The controversy surrounding the University of Notre Dame’s invitation to President Barack Obama has shifted in recent days as cooler heads appear to be prevailing.
Cardinal Francis George said he was "misquoted" if people thought he was urging that there be protests at the university itself. He also said it would be wrong to rescind the invitation to the President. Despite the cardinal’s urging, Randall Terry has already begun protests at Notre Dame’s campus and the conservative group, the Cardinal Newman Society, continues to urge Catholics to protest.
John Gehring, of the progressive group Catholics in Alliance for the Common Good, penned an op-ed that appeared at the blog at Sojourners. Gehring has emerged as one of Washington’s most articulate spokesmen for an engaged Catholicism that remains critical of the culture when needed but avoids the gloom and doom scenarios peddled by so many conservatives who argue for religious engagement.
Finally, the group Communion and Liberation, known as Pope Benedict’s favorite among the new ecclesial movements, has issued a thoughtful, if somewhat opaque, statement on the controversy. They recall the founding of the university and its dual mission of serving Church and nation. I am told that the text of the statement was approved by the organization’s HQ in Milan.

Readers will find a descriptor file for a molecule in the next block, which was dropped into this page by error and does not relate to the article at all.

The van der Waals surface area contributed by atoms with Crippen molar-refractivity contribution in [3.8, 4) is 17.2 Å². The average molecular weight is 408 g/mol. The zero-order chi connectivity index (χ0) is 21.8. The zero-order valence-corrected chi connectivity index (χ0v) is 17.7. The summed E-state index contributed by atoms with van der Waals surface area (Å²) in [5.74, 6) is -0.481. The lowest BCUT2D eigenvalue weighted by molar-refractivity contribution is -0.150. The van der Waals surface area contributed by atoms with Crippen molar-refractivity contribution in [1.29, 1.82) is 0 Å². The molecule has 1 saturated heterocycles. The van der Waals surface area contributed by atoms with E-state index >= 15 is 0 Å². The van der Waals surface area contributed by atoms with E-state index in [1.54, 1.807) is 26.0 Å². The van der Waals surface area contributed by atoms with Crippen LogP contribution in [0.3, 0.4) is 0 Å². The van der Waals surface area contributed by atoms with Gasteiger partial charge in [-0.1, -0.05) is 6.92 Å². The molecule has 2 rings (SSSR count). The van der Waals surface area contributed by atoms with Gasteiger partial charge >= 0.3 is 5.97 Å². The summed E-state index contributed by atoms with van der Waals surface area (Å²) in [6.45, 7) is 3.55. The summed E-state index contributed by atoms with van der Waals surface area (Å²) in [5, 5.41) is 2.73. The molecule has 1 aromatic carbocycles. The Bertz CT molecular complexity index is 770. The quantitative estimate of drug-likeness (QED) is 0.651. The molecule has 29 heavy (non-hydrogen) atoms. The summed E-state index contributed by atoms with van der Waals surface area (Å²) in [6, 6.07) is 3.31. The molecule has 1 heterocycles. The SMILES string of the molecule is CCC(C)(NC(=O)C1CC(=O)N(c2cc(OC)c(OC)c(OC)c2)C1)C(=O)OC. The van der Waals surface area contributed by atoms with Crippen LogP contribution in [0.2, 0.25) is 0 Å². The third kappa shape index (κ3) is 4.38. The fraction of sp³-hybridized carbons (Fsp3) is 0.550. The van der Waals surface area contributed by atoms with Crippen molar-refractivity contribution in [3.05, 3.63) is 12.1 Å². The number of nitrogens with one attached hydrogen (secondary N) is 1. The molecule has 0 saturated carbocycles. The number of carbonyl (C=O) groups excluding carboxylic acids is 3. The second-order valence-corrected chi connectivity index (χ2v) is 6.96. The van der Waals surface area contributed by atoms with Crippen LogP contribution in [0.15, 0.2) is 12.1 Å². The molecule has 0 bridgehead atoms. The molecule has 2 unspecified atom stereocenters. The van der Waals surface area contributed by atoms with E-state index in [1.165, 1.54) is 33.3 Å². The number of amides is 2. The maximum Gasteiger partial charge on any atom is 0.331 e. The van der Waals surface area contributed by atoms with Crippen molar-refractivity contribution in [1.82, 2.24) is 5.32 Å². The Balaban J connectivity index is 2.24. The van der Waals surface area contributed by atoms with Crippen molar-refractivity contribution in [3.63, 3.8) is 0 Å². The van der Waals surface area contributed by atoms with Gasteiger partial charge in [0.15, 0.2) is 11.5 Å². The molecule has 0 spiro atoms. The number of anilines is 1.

Of course, the key question is beginning to emerge: What will the President say? Will he give a speech about foreign policy and ignore the controversy? Or, will he engage the controversy and speak about how he sees the role of religion in the public square? If he chooses the former, he has to make news so that the protests do not win the headlines. If he chooses the latter, he has to hit a home run. Given the poor roll-out of the decisions on embryonic stem cell research and the revocation of the Bush administration’s last minute conscience clause, it is not clear this administration knows how to get a base hit with Catholics let alone swing for the bleachers.